Late storm dumps heavy snow on central Illinois
CHAMPAIGN, Ill. (AP) — A snowstorm that swept across central Illinois buried Springfield with a record 18 1/2 inches and blanketed much of the rest of region with a foot of wet, heavy snow. Numerous schools closed for the day and highways were in many places were slick with snow and ice.
In Springfield, authorities declared a snow emergency after snow fell at a rate of up to 2 inches an hour and obliterated a record that's stood for more than six decades. The old record for a March 24 was in 1947 when the area got 2.4 inches, said Dan Smith, a meteorologist with the National Weather Service in Lincoln.
The storm packed thunder in areas around Decatur, south of Champaign and Effingham, he said, unloading torrents of snow just like the drenching rain of a summer thunderstorm.
"The snowfall rate is enhanced quite a bit," Smith said. "I mean, you're talking maybe 1 to 2 inches per hour or less than an hour's time. So, it can pile up pretty fast."
Other high snow totals were recorded in Pana, in southeast Christian County, which got 16 inches. Taylorville got 13.7 inches, and Decatur recorded 12 inches. The smallest amount was in Hopewell, in Marshall County, which reported 1.8 inches of snow. Only the Chicago area and far-southern Illinois were spared, with little or no snow accumulating.
Illinois State Police Sgt. Jose DeJesus said no fatalities or serious injuries had been reported by midday Monday on state highways, but that numerous vehicles were reported off roads. Traffic on Interstate 57 near Champaign was at a near standstill.
Along Interstate 74 in LeRoy, few cars were moving and commercial truck drivers used the snow packing the road as a cue to take some downtime and refuel, said Ron Kremer, general manager at Love's Travel Stop. LeRoy is about 15 miles southeast of Bloomington and had close to a foot of snow on the ground Monday morning.
"For us, it means we're slower on the gasoline side but heavier on the diesel, the commercial side, because the truckers want to get off the roads," said Kremer, who said he drove in from St. Louis early Monday, a normally two-and-a-half-hour drive that this time took more than four hours.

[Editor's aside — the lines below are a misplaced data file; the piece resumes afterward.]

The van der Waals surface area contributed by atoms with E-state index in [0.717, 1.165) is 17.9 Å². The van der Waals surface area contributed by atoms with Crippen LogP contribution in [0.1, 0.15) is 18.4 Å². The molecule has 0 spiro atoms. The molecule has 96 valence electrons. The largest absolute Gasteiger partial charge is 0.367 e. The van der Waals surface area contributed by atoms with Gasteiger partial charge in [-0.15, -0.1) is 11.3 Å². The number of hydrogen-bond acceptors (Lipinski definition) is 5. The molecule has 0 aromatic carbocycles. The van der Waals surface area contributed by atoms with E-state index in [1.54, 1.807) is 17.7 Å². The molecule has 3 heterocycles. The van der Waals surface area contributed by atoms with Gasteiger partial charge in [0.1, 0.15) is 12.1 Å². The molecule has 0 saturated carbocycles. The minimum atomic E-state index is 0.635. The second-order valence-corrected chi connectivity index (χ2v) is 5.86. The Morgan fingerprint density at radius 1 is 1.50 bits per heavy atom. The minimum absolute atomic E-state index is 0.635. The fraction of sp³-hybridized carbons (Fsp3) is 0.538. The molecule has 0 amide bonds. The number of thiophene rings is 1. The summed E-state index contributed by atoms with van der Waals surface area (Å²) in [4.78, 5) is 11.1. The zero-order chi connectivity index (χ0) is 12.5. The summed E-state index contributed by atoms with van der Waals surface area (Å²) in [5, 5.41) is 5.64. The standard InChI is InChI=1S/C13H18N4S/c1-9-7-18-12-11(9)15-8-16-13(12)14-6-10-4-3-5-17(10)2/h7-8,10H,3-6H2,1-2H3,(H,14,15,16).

Classes were cancelled at numerous public schools around the state, from Belleville in the Metro East to Champaign and Urbana.
Many universities called off classes, too, including Illinois State University in Normal, the University of Southern Illinois-Edwardsville's three campuses and the University of Illinois in Urbana-Champaign, where students had expected to head back to school after a week of spring break. But Monday was just another work day for many university employees.
"Our crews are busy clearing roads and sidewalks," said Robin Kaler, spokeswoman for the University of Illinois. "We're feeding students and making sure that research continues uninterrupted."
The storm dropped unusually wet snow that could help recharge soil across Illinois after last year's drought, said Brian Fuchs, a climatologist with the National Drought Mitigation Center.
In a typical Midwest snowstorm, 15 inches of snow equals about an inch of water, he said. This time, "I think we're talking probably 7 or 8 inches is going to give you an inch of water."
But, while Fuchs said this storm will certainly do some good in areas that have suffered through drought over the past year, it's too early to say how much. In areas further north where the ground is still frozen, much of that moisture could end up running off, he said.
"We know we have this snow sitting here, we know there's a lot of water in it," Fuchs said. "But we want to see if there's a response as that starts melting."
The storm also left some without power. Ameren Illinois' website reported a few hundred scattered customers lost electricity. The largest concentration was about 120 in the Collinsville area.
With temperatures forecast to reach 40 degrees by Wednesday and climb as high as 55 degrees by Friday, the snow won't stick long. In some areas with lighter snow, clearing was already under way Monday.
"Last night it was really snowing bad," said Jane Patel, a front-desk worker at the EconoLodge motel in Marian in south-central Illinois. She said the storm forced a handful of travelers to book rooms they hadn't planned on Sunday night. "Right now, I see clear ground; it's melting everything."
Associated Press writer Jason Keyser in Chicago contributed to this report.
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